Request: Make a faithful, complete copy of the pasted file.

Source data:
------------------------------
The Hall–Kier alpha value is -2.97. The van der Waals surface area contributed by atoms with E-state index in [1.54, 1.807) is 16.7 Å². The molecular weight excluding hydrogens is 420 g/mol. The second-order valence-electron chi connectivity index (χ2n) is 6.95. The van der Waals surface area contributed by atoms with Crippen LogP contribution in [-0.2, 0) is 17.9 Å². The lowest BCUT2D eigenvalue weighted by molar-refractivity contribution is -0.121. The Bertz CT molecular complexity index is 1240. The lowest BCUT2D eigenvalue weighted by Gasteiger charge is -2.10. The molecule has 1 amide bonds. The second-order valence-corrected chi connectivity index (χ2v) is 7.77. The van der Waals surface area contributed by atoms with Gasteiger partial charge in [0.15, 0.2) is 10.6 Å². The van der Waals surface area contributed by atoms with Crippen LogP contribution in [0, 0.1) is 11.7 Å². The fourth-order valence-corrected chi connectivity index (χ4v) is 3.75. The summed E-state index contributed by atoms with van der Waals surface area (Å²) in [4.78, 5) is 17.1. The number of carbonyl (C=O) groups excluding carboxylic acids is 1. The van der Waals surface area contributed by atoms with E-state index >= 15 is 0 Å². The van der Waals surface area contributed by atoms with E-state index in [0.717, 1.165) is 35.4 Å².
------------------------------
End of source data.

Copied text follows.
The Hall–Kier alpha value is -2.97. The van der Waals surface area contributed by atoms with E-state index in [1.54, 1.807) is 16.7 Å². The molecular weight excluding hydrogens is 420 g/mol. The second-order valence-electron chi connectivity index (χ2n) is 6.95. The van der Waals surface area contributed by atoms with Crippen LogP contribution in [-0.2, 0) is 17.9 Å². The lowest BCUT2D eigenvalue weighted by molar-refractivity contribution is -0.121. The Bertz CT molecular complexity index is 1240. The lowest BCUT2D eigenvalue weighted by Gasteiger charge is -2.10. The molecule has 1 amide bonds. The second-order valence-corrected chi connectivity index (χ2v) is 7.77. The van der Waals surface area contributed by atoms with Gasteiger partial charge in [0.15, 0.2) is 10.6 Å². The van der Waals surface area contributed by atoms with Crippen LogP contribution in [0, 0.1) is 11.7 Å². The fourth-order valence-corrected chi connectivity index (χ4v) is 3.75. The summed E-state index contributed by atoms with van der Waals surface area (Å²) in [4.78, 5) is 17.1. The number of carbonyl (C=O) groups excluding carboxylic acids is 1. The van der Waals surface area contributed by atoms with E-state index >= 15 is 0 Å². The van der Waals surface area contributed by atoms with E-state index in [0.717, 1.165) is 35.4 Å².